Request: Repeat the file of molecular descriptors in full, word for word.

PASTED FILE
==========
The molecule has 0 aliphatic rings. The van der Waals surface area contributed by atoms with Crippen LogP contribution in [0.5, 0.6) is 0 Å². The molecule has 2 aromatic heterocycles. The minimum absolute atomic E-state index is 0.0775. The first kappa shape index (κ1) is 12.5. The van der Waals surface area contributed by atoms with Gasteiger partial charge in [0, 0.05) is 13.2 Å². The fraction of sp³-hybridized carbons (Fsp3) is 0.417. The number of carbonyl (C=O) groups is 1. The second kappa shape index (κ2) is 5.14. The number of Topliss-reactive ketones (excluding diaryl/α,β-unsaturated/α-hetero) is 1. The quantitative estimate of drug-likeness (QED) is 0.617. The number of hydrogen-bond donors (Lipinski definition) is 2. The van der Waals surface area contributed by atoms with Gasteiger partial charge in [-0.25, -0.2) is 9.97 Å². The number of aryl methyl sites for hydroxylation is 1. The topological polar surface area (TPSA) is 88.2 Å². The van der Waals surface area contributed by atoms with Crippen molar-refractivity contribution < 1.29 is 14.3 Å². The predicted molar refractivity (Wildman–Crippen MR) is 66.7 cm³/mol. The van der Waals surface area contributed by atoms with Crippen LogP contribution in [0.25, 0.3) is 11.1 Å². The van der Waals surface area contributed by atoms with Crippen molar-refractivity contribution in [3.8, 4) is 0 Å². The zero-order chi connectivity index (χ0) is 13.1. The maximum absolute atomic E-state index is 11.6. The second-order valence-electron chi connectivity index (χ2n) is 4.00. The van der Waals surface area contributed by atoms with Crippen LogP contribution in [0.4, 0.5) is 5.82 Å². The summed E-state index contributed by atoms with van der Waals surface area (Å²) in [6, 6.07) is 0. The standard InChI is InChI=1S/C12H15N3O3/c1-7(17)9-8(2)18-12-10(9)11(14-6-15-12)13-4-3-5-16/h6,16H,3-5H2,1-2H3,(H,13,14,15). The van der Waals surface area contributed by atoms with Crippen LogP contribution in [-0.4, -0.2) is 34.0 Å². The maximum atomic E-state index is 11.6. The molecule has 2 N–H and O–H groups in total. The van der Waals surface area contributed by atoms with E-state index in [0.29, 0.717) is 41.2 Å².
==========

The molecule has 0 aliphatic rings. The van der Waals surface area contributed by atoms with Crippen LogP contribution in [0.5, 0.6) is 0 Å². The molecule has 2 aromatic heterocycles. The minimum absolute atomic E-state index is 0.0775. The first kappa shape index (κ1) is 12.5. The van der Waals surface area contributed by atoms with Gasteiger partial charge in [0, 0.05) is 13.2 Å². The fraction of sp³-hybridized carbons (Fsp3) is 0.417. The number of carbonyl (C=O) groups is 1. The second kappa shape index (κ2) is 5.14. The number of Topliss-reactive ketones (excluding diaryl/α,β-unsaturated/α-hetero) is 1. The quantitative estimate of drug-likeness (QED) is 0.617. The number of hydrogen-bond donors (Lipinski definition) is 2. The van der Waals surface area contributed by atoms with Gasteiger partial charge in [-0.25, -0.2) is 9.97 Å². The number of aryl methyl sites for hydroxylation is 1. The topological polar surface area (TPSA) is 88.2 Å². The van der Waals surface area contributed by atoms with Crippen molar-refractivity contribution < 1.29 is 14.3 Å². The predicted molar refractivity (Wildman–Crippen MR) is 66.7 cm³/mol. The van der Waals surface area contributed by atoms with Crippen LogP contribution in [0.25, 0.3) is 11.1 Å². The van der Waals surface area contributed by atoms with Crippen molar-refractivity contribution in [3.8, 4) is 0 Å². The zero-order chi connectivity index (χ0) is 13.1. The maximum absolute atomic E-state index is 11.6. The second-order valence-electron chi connectivity index (χ2n) is 4.00. The van der Waals surface area contributed by atoms with Crippen LogP contribution in [0.4, 0.5) is 5.82 Å². The summed E-state index contributed by atoms with van der Waals surface area (Å²) in [6, 6.07) is 0. The standard InChI is InChI=1S/C12H15N3O3/c1-7(17)9-8(2)18-12-10(9)11(14-6-15-12)13-4-3-5-16/h6,16H,3-5H2,1-2H3,(H,13,14,15). The van der Waals surface area contributed by atoms with Crippen LogP contribution in [-0.4, -0.2) is 34.0 Å². The maximum atomic E-state index is 11.6. The molecule has 2 N–H and O–H groups in total. The van der Waals surface area contributed by atoms with E-state index in [0.29, 0.717) is 41.2 Å².